‘It could now cost more to look after an elderly parent than to raise a child’

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PAYING for the care of just one elderly parent for six years now costs £231,843 – which is the same as the average cost of raising a child for 21 years, according to new research.

The shocking scale of the UK’s looming care crisis has been revealed with the research showing that people are underestimating the cost of ten years of elderly care by £77,300 per person.

People estimate the average cost of residential elderly care for one person to be £28,358 per year.

But analysis on behalf of uSwitch.com shows the cost is now £36,088, a difference of almost £8,000 a year.

It also means that the cost of looking after one ageing parent for a year far exceeds the average annual UK salary, currently estimated at £27,271.

Just six years of care for one parent now costs £231,843, the same as the average cost of raising a child for 21 years – including any university fees.

The research – conducted by Opinium for uSwitch.com last month among 2,006 UK adults – also reveals that families are simply not talking about elderly care.

In fact, eight per cent of families in Leeds have never discussed paying for care and only 12 per cent of over 55s across the UK have discussed their own care costs with their children.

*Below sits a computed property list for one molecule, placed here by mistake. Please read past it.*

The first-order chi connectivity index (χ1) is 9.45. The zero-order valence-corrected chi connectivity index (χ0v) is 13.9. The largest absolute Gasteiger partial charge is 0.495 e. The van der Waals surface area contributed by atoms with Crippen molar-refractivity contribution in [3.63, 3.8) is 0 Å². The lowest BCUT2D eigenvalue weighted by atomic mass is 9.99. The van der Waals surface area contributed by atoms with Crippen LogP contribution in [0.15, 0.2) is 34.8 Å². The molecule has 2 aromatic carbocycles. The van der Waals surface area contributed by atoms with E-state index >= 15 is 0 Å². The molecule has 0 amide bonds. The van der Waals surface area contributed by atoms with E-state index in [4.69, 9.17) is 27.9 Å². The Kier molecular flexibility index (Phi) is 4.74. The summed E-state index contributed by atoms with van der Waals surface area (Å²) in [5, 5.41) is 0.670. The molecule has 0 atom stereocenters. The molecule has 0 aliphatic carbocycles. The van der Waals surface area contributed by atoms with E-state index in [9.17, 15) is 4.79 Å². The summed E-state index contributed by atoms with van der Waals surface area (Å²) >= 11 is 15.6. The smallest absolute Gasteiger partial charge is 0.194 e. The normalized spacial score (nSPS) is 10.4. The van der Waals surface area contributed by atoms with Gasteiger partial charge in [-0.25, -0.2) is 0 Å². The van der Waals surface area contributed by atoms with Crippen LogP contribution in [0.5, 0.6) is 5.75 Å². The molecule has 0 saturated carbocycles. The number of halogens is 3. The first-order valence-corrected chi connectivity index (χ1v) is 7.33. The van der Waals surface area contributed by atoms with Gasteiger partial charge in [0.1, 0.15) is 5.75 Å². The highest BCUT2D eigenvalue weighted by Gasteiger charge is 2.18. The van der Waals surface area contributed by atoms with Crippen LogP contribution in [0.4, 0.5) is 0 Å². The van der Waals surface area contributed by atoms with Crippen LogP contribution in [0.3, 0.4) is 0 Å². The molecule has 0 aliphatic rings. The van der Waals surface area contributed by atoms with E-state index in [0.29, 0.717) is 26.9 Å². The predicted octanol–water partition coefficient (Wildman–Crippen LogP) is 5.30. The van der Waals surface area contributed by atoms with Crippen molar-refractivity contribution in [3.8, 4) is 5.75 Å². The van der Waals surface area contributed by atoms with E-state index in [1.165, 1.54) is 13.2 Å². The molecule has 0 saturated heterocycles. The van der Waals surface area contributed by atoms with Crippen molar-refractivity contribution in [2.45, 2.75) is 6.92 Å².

People also have differing views on who is going to pay for the care.

Three quarters of people aged 18 to 34 expect that their parents will foot the bill, but a third of people over 55 are unsure about how they are going to afford to pay for their care.

Overall, uSwitch.com found that just 11 per cent of people feel prepared for the cost of their parents’ elderly care.

A total of 18 per cent of homeowners in Leeds say they will sell their home it to finance their care.

Tom Lyon, money expert at uSwitch.com, said: “These findings show how unprepared we are when it comes to funding the care for our elderly parents.

“It is a sobering thought that it could now cost more to look after an elderly parent than to raise a child, adding extra pressure on families when household budgets are already squeezed.”

Mr Lyon added: “Families who do not have their affairs in order and are unable to access Government support could be facing a future of crippling debt.”

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